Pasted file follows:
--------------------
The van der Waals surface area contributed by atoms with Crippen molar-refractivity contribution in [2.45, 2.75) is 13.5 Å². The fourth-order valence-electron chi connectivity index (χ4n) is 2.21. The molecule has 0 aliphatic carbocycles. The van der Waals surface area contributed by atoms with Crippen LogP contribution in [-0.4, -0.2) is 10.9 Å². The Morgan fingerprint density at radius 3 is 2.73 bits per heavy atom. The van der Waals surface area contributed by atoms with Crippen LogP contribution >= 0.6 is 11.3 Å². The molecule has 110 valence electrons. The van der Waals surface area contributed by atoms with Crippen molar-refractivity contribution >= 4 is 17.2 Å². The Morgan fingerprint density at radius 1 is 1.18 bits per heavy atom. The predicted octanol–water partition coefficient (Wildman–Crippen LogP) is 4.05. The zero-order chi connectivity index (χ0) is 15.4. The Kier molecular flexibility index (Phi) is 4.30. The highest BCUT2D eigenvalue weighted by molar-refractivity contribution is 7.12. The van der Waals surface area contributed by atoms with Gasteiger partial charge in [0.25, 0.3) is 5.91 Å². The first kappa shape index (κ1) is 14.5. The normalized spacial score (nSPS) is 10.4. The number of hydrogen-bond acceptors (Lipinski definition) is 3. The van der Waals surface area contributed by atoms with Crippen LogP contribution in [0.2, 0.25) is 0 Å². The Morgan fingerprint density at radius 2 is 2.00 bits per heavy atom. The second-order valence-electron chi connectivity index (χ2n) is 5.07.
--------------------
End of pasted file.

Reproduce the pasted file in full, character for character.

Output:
The van der Waals surface area contributed by atoms with Crippen molar-refractivity contribution in [2.45, 2.75) is 13.5 Å². The fourth-order valence-electron chi connectivity index (χ4n) is 2.21. The molecule has 0 aliphatic carbocycles. The van der Waals surface area contributed by atoms with Crippen LogP contribution in [-0.4, -0.2) is 10.9 Å². The Morgan fingerprint density at radius 3 is 2.73 bits per heavy atom. The van der Waals surface area contributed by atoms with Crippen LogP contribution >= 0.6 is 11.3 Å². The molecule has 110 valence electrons. The van der Waals surface area contributed by atoms with Crippen molar-refractivity contribution >= 4 is 17.2 Å². The Morgan fingerprint density at radius 1 is 1.18 bits per heavy atom. The predicted octanol–water partition coefficient (Wildman–Crippen LogP) is 4.05. The zero-order chi connectivity index (χ0) is 15.4. The Kier molecular flexibility index (Phi) is 4.30. The highest BCUT2D eigenvalue weighted by molar-refractivity contribution is 7.12. The van der Waals surface area contributed by atoms with Gasteiger partial charge in [0.25, 0.3) is 5.91 Å². The first kappa shape index (κ1) is 14.5. The normalized spacial score (nSPS) is 10.4. The number of hydrogen-bond acceptors (Lipinski definition) is 3. The van der Waals surface area contributed by atoms with Crippen LogP contribution in [0.2, 0.25) is 0 Å². The Morgan fingerprint density at radius 2 is 2.00 bits per heavy atom. The second-order valence-electron chi connectivity index (χ2n) is 5.07.